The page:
Greetings from Airworld!

Six days in five airports—a survivor’s guide

Little, of course, needs to be said about airport food. It’s generally accepted that a good meal at an airport is any meal eaten on a tabletop that’s not tacky with unidentified substances and plastered with the confetti of torn salt packets. One would think that airports would attract celebrity chefs searching for new pasturage, but other than Wolfgang Puck—the California culinary colossus who now vends salads and sandwiches from take-out alcoves the size of ATM vestibules—the pickings are slim.

Encounter was thus a treat, with its unplastic flatware, solid plates, and drinking water freely supplied. I found a seat at the long, curvy bar and selected from among nine martinis while admiring the comings and goings of the aircraft. I enjoyed every bite of my market salad and Peking roast duck. The U.S. dollar is astonishingly weak in Airworld, but Encounter offers good value: main courses range from $19 to $36.

The biggest surprise at LAX was discovering that it’s friendly to pedestrians. It may be the only major airport where you can take a short walk and find yourself on actual sidewalks, amid civilians. In a city that equates pedestrianism with deviancy, I was also astonished to find a nicely designed pedestrian entryway off Sepulveda Boulevard—a plaza with a 9/11 memorial along with two 100-foot-high translucent glass towers. These are part of an installation of twenty-six towers by the artist Paul Tzanetopoulos, which by day give the airport approach the look of an oil refinery designed by Dwell magazine, and by night become a glowing forest of colorful pillars.

Across the street from the plaza is a Radisson Hotel. I headed over and discovered that it has a heated Olympic-sized outdoor pool and a small fitness room; you can also get massage and reflexology treatments. (Hotel facilities are available to those who get a room for the day, which generally costs half the overnight room rate; walk, or hop the free shuttle from the airport.) Plus, there’s the rooftop lounge, which is a fine place to marvel anew that 747s can actually get airborne.

Two cocktails and the swipe of a credit card later, I was toying with a remote control that adjusted the firmness of my guest-room mattress, pleased that none of the settings was “articulated vinyl-upholstered bench with armrests.” In the three seconds before sleep, I weighed whether I had violated my rule about not leaving the airport. The answer: yes. But, as noted, I’m a traveler, not a tourist. Travelers break the rules.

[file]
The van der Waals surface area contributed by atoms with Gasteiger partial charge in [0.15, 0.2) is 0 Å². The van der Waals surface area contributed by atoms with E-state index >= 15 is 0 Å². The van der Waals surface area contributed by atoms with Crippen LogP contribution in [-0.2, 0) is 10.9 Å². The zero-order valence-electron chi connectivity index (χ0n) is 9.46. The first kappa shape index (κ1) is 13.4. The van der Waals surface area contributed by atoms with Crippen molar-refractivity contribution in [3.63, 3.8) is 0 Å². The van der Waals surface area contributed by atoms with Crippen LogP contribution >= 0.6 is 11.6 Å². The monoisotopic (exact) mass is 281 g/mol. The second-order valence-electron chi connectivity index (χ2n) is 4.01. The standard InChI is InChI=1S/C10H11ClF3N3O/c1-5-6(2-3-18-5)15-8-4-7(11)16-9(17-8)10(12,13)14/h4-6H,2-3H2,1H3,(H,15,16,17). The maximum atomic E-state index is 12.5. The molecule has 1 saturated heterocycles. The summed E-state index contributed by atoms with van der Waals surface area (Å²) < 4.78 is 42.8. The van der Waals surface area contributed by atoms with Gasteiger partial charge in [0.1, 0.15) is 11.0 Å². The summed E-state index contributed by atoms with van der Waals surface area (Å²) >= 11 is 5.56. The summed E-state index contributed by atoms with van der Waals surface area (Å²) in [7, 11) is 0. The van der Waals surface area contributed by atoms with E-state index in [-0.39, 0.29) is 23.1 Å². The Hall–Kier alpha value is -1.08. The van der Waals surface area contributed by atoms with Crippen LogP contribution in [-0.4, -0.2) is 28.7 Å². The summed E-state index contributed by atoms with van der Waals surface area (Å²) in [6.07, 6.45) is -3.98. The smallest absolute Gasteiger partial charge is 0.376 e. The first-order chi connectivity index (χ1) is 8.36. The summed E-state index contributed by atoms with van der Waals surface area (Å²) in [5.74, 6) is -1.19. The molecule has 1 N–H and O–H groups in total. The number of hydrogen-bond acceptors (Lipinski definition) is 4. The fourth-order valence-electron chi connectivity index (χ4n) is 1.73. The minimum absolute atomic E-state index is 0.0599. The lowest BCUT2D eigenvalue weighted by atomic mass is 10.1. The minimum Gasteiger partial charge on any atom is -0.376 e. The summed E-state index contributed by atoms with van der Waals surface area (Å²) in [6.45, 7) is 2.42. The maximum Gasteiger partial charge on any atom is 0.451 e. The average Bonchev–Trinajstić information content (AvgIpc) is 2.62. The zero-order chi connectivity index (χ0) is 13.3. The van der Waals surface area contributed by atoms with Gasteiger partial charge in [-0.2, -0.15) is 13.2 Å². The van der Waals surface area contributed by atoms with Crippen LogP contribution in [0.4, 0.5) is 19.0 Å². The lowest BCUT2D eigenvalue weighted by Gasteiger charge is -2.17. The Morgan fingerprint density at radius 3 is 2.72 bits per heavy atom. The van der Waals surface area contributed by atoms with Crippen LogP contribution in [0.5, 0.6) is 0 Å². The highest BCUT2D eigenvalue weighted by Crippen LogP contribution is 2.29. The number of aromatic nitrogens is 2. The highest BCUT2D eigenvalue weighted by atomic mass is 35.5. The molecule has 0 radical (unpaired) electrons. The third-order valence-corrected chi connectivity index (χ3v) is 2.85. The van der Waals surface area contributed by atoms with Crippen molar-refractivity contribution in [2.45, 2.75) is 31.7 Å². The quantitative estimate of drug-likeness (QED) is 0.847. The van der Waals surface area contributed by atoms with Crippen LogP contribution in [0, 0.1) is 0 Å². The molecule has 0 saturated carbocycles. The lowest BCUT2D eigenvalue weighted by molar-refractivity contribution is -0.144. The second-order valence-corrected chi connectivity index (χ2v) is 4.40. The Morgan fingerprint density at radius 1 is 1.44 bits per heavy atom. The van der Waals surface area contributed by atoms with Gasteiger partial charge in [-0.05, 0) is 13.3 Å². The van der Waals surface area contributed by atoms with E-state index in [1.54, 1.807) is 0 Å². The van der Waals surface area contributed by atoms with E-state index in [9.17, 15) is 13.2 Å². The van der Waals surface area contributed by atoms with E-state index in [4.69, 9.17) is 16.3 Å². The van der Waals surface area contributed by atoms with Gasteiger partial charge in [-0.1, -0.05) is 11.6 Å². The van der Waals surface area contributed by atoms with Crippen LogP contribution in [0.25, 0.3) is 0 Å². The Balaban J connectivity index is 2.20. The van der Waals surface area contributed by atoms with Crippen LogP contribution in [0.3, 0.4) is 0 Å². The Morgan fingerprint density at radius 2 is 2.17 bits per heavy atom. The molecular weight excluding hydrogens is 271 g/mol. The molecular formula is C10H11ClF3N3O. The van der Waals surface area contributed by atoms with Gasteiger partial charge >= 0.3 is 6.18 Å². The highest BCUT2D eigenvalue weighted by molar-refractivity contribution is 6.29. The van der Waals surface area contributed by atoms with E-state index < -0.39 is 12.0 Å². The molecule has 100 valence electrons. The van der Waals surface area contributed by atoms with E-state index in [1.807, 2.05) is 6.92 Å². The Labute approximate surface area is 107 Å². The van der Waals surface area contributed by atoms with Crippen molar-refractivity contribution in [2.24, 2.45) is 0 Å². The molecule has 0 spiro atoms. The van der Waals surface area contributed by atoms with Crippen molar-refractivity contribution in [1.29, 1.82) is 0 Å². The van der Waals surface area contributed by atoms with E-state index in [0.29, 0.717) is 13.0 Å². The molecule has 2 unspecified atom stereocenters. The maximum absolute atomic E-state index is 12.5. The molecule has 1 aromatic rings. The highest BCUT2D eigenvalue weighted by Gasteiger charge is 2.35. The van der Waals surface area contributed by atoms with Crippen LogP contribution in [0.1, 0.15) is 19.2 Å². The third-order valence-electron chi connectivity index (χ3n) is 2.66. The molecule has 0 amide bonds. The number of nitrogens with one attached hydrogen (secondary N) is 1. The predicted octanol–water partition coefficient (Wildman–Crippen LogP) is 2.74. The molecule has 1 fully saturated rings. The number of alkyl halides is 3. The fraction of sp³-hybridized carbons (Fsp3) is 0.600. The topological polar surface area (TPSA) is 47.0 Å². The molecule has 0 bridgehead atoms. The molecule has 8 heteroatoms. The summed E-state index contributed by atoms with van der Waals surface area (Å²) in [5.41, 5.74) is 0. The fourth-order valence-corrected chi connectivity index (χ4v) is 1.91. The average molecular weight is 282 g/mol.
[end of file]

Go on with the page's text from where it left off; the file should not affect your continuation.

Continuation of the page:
In his splendid cultural history Naked Airport (2004), Alastair Gordon explains that airport planners once aimed to allow travelers to park their cars as close to their departure gates as possible. That was fine until 1973, when federal legislation mandated stricter security screening. (From 1968 to 1972 there were 154 attempted hijackings to Cuba.) So the Great Wall of Airworld was constructed, dividing the land into the provinces of pre-security and post-security.

At airports like LAX and JFK, which had scattered their terminals around parking lots, airport geography became annoyingly balkanized. At Kennedy, for instance, where I was flying JetBlue, I couldn’t get to the Peet’s or Starbucks coffee stands at non-JetBlue terminals, nor could I learn what treasures might be found at the art museum at Gate 46 of American Airlines’ new Terminal 9.

Life post-security was much better at Detroit Metro’s McNamara terminal, one of the best examples of the new mega-terminal, in which retail and dining are clustered beyond the passenger-screening facility. The terminal, which opened in 2002 and serves as one of Northwest’s hubs, is a marvel. Its Concourse A is a mile long and has a soaring, hangar-like ceiling, yet never feels oppressively huge. A cherry-red tram whisks along on a track overhead to get travelers from one end to another. It’s futuristic, but with the retro air of a pre-war European train station.

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Wayne Curtis is an Atlantic contributing editor.

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